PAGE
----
Our official train riding over, it was time to get dinner. We decided upon our favorite Sbarro, the one with the view of the 34th Street/Penn Station subway station on the Seventh Avenue Line. We had eaten there in January as well. Lou decided he did not want this, and left the group to head back to Grand Central Terminal and eventually home to Connecticut. That left ten of us, namely Sloan, Alan, Maurice, John, Ed, Rick, Jishnu, Ted, Michael, and me. Dinner was good. Highlight of the meal was Ed spilling his soda, and then playing maintenance person and mopping up his own mess.
Following dinner, we all went our separate ways. However, we by definition still had a fest going on, as four of us made our respective ways back to Philadelphia on Amtrak.
Chapter 3.20: Amtrak Train #57, VERMONTER, New York to Philadelphia
Maurice, Sloan, Michael, and I rode the VERMONTER from New York to Philadelphia. Our trip was uneventful.
When we got to Philly, Sloan would switch to Keystone Train #615 to return to Harrisburg, which Maurice made his way back to King of Prussia. Michael and I had a very close connection with a NJ TRANSIT Atlantic City Line train, which we took back to Lindenwold to complete the cycle we had started that morning.
Chapter 3.21: End of Saturday's activities
For everyone, the fest was over. However I did not wish to drive all the way home from Lindenwold, so we spent another night on the road. We stayed at the Doubletree Suites in Mount Laurel. The next morning we set out for home, completing another successful event.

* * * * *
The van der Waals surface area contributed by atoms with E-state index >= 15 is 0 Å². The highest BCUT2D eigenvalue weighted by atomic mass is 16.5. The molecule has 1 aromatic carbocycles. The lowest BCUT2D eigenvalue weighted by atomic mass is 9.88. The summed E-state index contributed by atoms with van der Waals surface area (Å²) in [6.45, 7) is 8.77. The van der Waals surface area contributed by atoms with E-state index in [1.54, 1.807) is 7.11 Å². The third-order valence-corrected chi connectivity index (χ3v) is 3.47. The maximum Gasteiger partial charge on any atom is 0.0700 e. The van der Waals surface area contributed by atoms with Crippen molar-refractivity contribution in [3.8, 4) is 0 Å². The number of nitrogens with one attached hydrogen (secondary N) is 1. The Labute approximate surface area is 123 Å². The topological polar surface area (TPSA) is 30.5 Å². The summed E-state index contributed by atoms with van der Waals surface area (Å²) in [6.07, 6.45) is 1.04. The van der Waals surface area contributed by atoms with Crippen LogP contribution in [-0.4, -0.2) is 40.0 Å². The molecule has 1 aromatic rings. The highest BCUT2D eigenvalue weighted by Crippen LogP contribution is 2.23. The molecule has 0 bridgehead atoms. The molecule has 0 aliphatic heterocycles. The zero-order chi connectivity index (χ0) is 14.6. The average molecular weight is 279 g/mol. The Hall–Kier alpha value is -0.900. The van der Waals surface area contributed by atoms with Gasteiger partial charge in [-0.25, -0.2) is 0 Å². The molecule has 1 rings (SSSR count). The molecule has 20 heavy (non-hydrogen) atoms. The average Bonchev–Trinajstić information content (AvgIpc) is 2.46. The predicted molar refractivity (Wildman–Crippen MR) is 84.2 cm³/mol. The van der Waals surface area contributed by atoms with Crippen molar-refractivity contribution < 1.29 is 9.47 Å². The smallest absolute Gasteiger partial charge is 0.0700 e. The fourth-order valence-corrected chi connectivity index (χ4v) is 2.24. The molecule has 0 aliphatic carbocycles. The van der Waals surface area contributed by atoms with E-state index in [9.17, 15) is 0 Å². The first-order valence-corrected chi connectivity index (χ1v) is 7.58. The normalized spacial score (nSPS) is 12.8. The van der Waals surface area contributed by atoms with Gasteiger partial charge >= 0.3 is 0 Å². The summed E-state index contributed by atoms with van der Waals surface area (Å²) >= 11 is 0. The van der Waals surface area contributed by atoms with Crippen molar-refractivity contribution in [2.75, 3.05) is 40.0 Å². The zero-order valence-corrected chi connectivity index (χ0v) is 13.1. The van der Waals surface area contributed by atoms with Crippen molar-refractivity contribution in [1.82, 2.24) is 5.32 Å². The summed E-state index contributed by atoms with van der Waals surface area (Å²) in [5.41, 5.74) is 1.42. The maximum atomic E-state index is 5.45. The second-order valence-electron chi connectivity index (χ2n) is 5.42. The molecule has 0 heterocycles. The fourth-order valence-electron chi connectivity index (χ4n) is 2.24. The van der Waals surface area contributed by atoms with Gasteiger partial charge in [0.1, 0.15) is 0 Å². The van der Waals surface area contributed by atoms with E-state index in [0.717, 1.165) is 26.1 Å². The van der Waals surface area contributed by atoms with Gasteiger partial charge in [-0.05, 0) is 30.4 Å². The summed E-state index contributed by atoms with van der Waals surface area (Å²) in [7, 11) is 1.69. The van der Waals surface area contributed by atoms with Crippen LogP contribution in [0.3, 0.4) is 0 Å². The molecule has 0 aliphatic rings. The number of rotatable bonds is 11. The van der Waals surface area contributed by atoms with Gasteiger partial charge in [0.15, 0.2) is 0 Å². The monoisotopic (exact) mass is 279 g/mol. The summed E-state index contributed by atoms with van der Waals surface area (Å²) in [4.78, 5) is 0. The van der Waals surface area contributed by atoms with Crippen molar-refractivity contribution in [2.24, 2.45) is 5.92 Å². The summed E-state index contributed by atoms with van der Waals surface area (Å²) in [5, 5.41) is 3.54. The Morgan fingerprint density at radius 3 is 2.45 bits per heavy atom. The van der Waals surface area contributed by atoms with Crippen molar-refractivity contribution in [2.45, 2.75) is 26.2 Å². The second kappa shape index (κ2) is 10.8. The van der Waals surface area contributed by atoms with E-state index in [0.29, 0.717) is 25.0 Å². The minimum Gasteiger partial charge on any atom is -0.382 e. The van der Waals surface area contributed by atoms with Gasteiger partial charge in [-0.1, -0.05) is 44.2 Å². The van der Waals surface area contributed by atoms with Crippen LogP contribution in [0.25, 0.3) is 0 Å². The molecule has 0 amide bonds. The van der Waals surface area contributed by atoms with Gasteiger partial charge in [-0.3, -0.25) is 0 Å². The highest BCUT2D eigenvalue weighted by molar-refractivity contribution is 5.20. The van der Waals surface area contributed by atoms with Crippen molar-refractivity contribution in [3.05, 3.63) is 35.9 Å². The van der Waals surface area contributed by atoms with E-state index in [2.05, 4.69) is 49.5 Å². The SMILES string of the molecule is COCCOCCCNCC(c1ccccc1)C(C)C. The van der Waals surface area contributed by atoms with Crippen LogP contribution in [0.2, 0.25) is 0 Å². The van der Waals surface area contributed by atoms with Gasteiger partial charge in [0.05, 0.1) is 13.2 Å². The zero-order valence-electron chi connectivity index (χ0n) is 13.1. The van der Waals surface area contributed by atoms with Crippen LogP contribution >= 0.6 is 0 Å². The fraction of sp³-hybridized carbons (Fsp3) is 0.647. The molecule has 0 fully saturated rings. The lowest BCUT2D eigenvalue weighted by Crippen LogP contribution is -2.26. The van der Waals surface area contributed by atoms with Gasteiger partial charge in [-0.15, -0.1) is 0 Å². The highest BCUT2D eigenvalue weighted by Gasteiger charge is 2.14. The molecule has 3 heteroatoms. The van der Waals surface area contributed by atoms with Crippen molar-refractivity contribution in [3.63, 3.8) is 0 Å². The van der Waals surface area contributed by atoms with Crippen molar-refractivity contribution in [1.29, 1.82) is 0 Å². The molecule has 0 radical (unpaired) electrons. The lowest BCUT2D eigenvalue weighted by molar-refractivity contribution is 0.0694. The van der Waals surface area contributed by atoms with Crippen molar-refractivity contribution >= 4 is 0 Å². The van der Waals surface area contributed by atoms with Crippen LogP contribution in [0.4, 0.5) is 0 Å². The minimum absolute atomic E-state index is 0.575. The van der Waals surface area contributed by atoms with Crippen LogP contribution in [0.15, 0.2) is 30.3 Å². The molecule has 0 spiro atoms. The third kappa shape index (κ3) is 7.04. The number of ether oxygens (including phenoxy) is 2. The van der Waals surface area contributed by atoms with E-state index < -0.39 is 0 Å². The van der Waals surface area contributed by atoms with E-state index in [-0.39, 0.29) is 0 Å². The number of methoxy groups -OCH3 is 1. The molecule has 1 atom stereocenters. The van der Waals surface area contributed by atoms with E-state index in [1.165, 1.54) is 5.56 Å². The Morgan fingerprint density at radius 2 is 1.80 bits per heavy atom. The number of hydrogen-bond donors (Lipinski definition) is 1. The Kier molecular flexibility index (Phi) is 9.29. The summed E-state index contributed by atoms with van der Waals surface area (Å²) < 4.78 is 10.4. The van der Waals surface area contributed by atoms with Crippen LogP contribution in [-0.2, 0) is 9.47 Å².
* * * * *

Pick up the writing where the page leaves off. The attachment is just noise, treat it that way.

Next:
Chapter 4: Conclusion
Our group of 15 had a great time, seeing a good sampling of New Jersey's heavy and light rail lines, as well as one commuter line. Some folks wondered what I could possibly conjure up for another fest in this area. Rest assured that some interesting rail gatherings are planned that will include, at various times, New Jersey, Philadelphia, or New York.
The next scheduled fest was the OTOL Montreal RailFest 2006 event, taking place between July 18th and 23rd. This trip focused on Montreal's Metro and some of its commuter lines, and it also featured a tour of VIA Rail that took us to both Toronto and Ottawa. While in Toronto we rode the regular route of the 506 Streetcar that we missed in 2004. In Ottawa, it was North America's first diesel light rail line, the O-Train. We had a blast, but the details will follow in yet another report!